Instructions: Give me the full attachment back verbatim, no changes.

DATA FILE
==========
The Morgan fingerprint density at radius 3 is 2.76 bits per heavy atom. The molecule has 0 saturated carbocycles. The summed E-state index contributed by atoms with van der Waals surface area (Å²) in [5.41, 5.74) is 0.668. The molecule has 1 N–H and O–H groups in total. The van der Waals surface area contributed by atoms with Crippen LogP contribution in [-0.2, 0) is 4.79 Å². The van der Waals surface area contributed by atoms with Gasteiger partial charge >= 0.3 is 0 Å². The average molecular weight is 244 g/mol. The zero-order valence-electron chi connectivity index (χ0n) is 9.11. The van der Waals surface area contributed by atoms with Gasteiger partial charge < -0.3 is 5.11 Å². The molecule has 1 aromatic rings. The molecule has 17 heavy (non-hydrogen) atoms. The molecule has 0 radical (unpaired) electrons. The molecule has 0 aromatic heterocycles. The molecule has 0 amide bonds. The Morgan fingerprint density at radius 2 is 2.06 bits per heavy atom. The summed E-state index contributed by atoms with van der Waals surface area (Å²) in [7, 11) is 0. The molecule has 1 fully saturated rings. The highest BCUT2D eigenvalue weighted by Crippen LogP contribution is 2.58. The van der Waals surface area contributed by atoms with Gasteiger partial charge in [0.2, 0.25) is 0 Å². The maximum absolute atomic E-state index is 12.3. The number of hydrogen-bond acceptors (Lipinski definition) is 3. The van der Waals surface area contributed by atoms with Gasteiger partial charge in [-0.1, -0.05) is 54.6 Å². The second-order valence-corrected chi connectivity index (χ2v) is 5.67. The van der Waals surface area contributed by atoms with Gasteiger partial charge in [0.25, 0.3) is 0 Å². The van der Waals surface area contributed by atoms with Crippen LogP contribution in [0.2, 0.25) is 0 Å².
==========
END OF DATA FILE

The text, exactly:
The Morgan fingerprint density at radius 3 is 2.76 bits per heavy atom. The molecule has 0 saturated carbocycles. The summed E-state index contributed by atoms with van der Waals surface area (Å²) in [5.41, 5.74) is 0.668. The molecule has 1 N–H and O–H groups in total. The van der Waals surface area contributed by atoms with Crippen LogP contribution in [-0.2, 0) is 4.79 Å². The van der Waals surface area contributed by atoms with Gasteiger partial charge >= 0.3 is 0 Å². The average molecular weight is 244 g/mol. The zero-order valence-electron chi connectivity index (χ0n) is 9.11. The van der Waals surface area contributed by atoms with Gasteiger partial charge < -0.3 is 5.11 Å². The molecule has 1 aromatic rings. The molecule has 17 heavy (non-hydrogen) atoms. The molecule has 0 radical (unpaired) electrons. The molecule has 0 aromatic heterocycles. The molecule has 0 amide bonds. The Morgan fingerprint density at radius 2 is 2.06 bits per heavy atom. The summed E-state index contributed by atoms with van der Waals surface area (Å²) in [7, 11) is 0. The molecule has 1 fully saturated rings. The highest BCUT2D eigenvalue weighted by Crippen LogP contribution is 2.58. The van der Waals surface area contributed by atoms with Gasteiger partial charge in [0.2, 0.25) is 0 Å². The maximum absolute atomic E-state index is 12.3. The number of hydrogen-bond acceptors (Lipinski definition) is 3. The van der Waals surface area contributed by atoms with Gasteiger partial charge in [-0.1, -0.05) is 54.6 Å². The second-order valence-corrected chi connectivity index (χ2v) is 5.67. The van der Waals surface area contributed by atoms with Gasteiger partial charge in [0.25, 0.3) is 0 Å². The van der Waals surface area contributed by atoms with Crippen LogP contribution in [0.2, 0.25) is 0 Å².